Train from London to Toulouse, France
Green Traveller's Guide to taking the train from London St Pancras International Railway Station to Toulouse Matabiau, which is conveniently located in the centre of Toulouse.
Journey Time: fastest from 7 hours 48 mins; average 9 hours 30mins
Sample timetable: Depart London 12.24pm, arrive Toulouse 9.17pm
Transfer: Paris Gare du Nord to Paris Gare Montparnasse
Frequency of Departures: 16-18/day
Carbon emissions: 14.04kg (flight would be 83.86kg)*
Car hire at Toulouse Railway Station: Yes
What's the journey like?
You have to change stations in Paris from Gare du Nord to Montparnasse, which can take about half an hour on the Paris metro (though we recommend you leave at least 50 minutes for the entire transfer). See our guide to How to transfer between train stations across Paris.
Stopover hotels to break the journey in Paris
If you want to break the journey and stay overnight to see a bit more of Paris while you're travelling through, there are lots of lovely places to stay near both Gare du Nord and Gare Montparnasse. Here are some examples of hotels that are conveniently near these stations:
Miss your connection?
Don’t panic. Railteam’s ‘Hop on the Next Available Train’ service means that if you have missed your connection because of a delay on the preceding leg of your journey, you’ll automatically be put on the next available high-speed train. NB Remember to get your ticket stamped by your Train Manager. Whenever you’re connecting, always remember to validate your onward train ticket at the machine on the platform before departing (these are often coloured yellow).
Bienvenue à Toulouse! The university town of Toulouse, known as 'La Ville Rose' for its distinctive pink buildings, is the gateway to the French Pyrenees. France’s pink city has a unique character, sunny and Spanish-flavoured, it’s a world away from much of the rest of the country. A largely unsung destination, its bustling historic centre is lined with warm brick buildings, in every shade of red, pink and ochre. Its many squares buzz with life and it is littered with architectural gems, including a grand main square (Place de la Capitole), Europe’s largest Romanesque church, a lovely waterfront, and numerous hôtels particuliers, or merchants’ palaces. Now France’s fourth city, Toulouse is forward-looking, metropolitan, and dynamic, with a huge student population: and it has a busy bar, restaurant and art scene to match. Immerse yourself in its lifestyle, wander its museums, and linger over its hearty cuisine: Toulouse has a lot for you to enjoy.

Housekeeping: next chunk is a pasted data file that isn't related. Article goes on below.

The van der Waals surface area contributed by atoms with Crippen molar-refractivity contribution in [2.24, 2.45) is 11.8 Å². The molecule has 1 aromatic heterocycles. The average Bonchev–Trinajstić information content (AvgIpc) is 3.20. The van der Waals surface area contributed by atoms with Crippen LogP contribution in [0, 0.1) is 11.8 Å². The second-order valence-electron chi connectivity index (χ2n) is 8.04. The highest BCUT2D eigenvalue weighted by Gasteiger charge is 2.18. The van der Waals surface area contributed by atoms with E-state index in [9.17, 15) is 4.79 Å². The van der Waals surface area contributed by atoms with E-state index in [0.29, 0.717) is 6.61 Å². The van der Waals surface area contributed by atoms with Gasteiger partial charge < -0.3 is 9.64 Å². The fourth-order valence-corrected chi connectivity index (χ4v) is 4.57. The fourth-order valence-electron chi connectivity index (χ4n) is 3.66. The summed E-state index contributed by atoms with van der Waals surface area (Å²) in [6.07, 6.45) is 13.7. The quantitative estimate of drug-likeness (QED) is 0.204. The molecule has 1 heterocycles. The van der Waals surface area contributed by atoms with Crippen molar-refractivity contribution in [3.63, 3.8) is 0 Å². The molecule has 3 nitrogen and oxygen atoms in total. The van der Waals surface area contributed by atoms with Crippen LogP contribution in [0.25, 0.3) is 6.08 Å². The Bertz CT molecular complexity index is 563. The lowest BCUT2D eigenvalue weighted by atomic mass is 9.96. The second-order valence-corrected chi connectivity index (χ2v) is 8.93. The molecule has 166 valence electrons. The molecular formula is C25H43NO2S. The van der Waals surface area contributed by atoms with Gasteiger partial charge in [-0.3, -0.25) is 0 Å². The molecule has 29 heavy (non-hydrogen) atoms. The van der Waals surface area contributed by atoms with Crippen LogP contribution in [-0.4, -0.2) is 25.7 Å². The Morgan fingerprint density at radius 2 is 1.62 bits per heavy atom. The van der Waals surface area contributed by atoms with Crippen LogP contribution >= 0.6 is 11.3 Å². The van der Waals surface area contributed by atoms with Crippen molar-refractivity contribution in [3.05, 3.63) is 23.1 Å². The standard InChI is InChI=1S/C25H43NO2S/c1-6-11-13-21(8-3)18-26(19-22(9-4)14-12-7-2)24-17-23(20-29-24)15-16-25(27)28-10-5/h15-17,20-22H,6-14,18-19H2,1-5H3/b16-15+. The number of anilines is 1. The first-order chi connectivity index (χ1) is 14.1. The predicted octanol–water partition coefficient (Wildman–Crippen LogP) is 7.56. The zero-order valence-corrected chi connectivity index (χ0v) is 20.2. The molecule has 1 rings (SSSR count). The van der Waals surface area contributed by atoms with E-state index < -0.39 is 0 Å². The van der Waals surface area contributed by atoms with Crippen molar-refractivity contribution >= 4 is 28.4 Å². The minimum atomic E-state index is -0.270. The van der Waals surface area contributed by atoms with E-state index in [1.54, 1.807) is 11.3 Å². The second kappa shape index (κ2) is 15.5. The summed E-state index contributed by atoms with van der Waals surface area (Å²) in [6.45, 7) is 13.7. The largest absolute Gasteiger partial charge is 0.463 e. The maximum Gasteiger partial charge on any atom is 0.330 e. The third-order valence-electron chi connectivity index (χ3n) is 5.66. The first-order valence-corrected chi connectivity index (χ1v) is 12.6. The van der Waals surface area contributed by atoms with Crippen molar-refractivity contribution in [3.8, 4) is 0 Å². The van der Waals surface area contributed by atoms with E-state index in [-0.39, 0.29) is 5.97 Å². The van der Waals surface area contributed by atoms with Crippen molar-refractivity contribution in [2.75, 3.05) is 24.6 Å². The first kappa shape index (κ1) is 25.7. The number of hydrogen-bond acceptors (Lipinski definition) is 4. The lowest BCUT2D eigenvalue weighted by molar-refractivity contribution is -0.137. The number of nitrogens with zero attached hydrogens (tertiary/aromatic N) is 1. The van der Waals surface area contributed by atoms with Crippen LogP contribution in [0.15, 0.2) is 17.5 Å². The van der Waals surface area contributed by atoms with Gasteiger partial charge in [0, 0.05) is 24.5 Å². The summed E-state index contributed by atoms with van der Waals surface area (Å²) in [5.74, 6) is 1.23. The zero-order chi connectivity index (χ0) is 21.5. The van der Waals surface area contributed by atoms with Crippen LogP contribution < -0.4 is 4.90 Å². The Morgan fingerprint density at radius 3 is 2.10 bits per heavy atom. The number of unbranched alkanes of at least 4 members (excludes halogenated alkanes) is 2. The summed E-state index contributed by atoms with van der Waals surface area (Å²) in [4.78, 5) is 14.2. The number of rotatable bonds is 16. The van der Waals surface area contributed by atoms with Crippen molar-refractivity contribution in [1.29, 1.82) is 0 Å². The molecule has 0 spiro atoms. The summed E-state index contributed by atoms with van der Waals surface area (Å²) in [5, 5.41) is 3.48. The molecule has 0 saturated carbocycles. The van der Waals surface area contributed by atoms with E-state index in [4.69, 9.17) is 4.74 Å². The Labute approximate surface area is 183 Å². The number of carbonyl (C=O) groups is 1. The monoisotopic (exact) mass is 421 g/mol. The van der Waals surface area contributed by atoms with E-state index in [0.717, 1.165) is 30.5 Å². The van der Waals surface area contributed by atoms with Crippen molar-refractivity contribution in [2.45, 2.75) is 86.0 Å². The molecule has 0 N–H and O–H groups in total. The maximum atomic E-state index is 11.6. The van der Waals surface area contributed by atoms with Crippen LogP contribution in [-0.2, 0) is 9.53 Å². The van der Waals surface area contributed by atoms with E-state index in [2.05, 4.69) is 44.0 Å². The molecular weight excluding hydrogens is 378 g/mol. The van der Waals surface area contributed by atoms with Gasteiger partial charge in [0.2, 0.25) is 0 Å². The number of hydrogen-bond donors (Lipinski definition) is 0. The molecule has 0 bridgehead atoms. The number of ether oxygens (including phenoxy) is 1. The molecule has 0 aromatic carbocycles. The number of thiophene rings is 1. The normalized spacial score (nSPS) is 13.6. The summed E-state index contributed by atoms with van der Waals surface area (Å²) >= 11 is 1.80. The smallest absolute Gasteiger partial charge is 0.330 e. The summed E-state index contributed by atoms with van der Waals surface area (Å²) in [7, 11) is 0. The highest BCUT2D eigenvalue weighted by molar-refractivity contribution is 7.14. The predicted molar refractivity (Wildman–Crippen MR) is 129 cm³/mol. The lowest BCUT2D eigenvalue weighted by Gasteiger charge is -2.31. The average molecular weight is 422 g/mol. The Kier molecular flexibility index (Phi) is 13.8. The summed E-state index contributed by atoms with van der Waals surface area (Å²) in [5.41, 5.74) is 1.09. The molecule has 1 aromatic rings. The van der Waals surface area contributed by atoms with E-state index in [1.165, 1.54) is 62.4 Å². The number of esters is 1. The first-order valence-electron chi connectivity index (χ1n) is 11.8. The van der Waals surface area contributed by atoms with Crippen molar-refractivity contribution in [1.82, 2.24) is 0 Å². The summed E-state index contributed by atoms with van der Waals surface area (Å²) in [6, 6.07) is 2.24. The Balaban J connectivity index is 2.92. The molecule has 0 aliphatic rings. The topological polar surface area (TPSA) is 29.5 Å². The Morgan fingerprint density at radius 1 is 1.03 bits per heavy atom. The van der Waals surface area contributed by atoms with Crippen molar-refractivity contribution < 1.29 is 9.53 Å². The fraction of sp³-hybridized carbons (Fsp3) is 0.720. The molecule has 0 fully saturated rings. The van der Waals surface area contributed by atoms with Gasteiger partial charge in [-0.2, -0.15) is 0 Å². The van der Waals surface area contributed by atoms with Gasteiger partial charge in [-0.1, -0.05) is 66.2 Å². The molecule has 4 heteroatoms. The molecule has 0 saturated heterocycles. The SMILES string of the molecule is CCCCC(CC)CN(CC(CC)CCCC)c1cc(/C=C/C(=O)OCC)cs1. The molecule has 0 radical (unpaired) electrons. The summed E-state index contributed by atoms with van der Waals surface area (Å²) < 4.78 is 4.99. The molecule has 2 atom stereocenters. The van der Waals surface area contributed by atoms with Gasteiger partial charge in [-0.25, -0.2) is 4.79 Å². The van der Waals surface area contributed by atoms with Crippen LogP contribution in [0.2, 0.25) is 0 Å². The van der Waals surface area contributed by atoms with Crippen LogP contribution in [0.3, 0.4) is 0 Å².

Getting around Toulouse
Toulouse-Matabiau is the city’s main railway station and almost all mainline services arrive here. Located just to the north-east of the city centre, it is on metro line A (and future line F), and has good bus connections. Here's an excellent visitor guide to Toulouse public transport.
Whilst the centre of Toulouse, and particularly the historic core, is very walkable, for longer journeys the city has a metro system complemented by a tram and buses. Tisséo operates the public transport network for the Toulouse area, and their site is available in English. The metro consists of three lines, A, B, and C, however only A and B run through the centre of the city (in roughly an X-shape) and are likely to be of use for visitors; future extensions to the network are in the pipeline. Tramline T1 (the only tram line for the moment) runs through the west of the city, connecting with metro lines A and C at Arènes: here is a map of Toulouse metro and tram network. Whilst you are unlikely to need to take buses often, you can also find a map of the Toulouse area bus network on the Tisséo website.
Tickets are valid on buses, trams and the metro, for up to three changes in a total of one hour, multi-trip tickets and passes for one, two, and three days are also available: here is a full breakdown of tickets and fares for public transport in Toulouse. If you intend to make much use of the transport network, and will be visiting several attractions in the Toulouse area, you may want to consider getting hold of a Pass Tourisme, which offers unlimited travel plus free or discounted entry to various attractions for a period of 24, 48, or 72 hours.
Toulouse is a relatively flat city, so cycling is also a viable option for making short hops or a lazy ride along the Canal du Midi – it also has a self-service bike share scheme, meaning you can pick up a bike at one docking station and drop it off later when you reach your destination: called simply Velo Toulouse, the website is only in French but does have a handy map of Toulouse cycle station locations.
(Tickets provided by Trainline)